Monica R. McLemore, Ph.D., M.P.H., R.N.
SGI Class of 2003
Then: Doctoral student, University of California at San Francisco (UCSF) School of Nursing
Now: Assistant professor, UCSF School of Nursing
Monica R. McLemore was a doctoral student at the University of California, San Francisco (UCSF), when she participated in SGI. The experience added a new focus to her research interests in testing interventions that support women, eliminating health disparities, and understanding the impact of nursing on the quality of health care provided to women and childbearing families.
“I realized [that] characterizing molecular and qualitative processes had clinical implications that were closely aligned to all of my research goals,” she explained. McLemore immediately implemented her training, producing a landmark paper in 2005 that examined the potential role of the MUC16 gene in detecting and preventing ovarian cancer. She has since produced an influential body of work on the genetic factors associated with tumor markers of ovarian cancer. In addition to her role as assistant professor at the UCSF School of Nursing, McLemore is a research scientist at the Advancing New Standards in Reproductive Health research group at the UCSF’s Bixby Center for Global Reproductive Health and was recently inducted into the Sigma Theta Tau Leadership Hall of Fame.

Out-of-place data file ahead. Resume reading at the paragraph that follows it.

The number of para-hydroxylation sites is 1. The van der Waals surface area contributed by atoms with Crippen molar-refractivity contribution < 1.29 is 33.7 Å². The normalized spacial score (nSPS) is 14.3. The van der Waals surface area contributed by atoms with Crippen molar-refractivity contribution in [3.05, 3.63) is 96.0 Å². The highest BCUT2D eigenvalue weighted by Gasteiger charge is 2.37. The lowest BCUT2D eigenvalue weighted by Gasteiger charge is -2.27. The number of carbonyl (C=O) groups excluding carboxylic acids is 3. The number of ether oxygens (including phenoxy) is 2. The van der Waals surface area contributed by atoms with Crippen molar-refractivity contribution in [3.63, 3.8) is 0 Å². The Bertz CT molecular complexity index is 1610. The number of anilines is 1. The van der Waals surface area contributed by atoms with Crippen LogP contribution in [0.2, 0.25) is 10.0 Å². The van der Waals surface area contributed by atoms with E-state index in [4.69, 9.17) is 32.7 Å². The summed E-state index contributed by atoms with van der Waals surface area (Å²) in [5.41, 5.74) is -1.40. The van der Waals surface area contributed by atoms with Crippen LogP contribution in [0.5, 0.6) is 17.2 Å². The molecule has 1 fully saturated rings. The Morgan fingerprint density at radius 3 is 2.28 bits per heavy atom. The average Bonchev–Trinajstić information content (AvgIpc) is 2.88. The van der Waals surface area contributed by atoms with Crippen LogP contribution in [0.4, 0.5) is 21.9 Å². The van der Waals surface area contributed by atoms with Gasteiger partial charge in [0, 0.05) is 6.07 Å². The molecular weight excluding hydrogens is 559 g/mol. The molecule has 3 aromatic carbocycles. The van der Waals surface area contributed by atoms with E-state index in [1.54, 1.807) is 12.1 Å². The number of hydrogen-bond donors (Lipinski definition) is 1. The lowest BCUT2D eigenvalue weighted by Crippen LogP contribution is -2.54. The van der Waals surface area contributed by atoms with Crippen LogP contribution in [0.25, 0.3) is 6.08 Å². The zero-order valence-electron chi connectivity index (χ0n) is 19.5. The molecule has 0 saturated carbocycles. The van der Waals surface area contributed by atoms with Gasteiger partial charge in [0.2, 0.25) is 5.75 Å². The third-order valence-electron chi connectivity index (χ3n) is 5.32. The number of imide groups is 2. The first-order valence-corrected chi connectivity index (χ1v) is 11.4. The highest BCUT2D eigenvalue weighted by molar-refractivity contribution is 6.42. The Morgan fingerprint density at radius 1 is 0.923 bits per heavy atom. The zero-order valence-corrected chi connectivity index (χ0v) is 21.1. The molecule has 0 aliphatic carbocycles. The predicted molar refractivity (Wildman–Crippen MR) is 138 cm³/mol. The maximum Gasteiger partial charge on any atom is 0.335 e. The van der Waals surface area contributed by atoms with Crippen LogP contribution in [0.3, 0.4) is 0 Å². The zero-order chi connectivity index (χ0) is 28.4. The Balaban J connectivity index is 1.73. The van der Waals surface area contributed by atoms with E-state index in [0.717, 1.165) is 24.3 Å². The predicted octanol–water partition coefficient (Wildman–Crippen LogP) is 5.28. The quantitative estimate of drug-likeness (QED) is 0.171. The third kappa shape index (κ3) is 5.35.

Shu-Fen Wung, Ph.D., R.N., A.C.N.P., F.A.A.N.
SGI Class of 2002
Then: Associate professor, College of Nursing at University of Arizona (Tucson, Ariz.)
Now: Associate professor, College of Nursing at University of Arizona
When Shu-Fen Wung participated in the SGI, the course spanned the entire summer rather than a month. She considered it a unique postdoctoral fellowship opportunity to learn genetics, a field in relative infancy at the time. Her initial interest was to learn about the potential genetic factors involved in cardiovascular diseases. It has since evolved into her current research focus on the role genomics plays in managing multifactorial genetic conditions such as acute coronary syndrome and cardiac arrhythmias. Her goal is “to develop sensitive and reliable methods to enhance early diagnosis and management of patients with cardiac conditions such as myocardial ischemia and arrhythmias, including patients with acute coronary syndromes and heart failure.”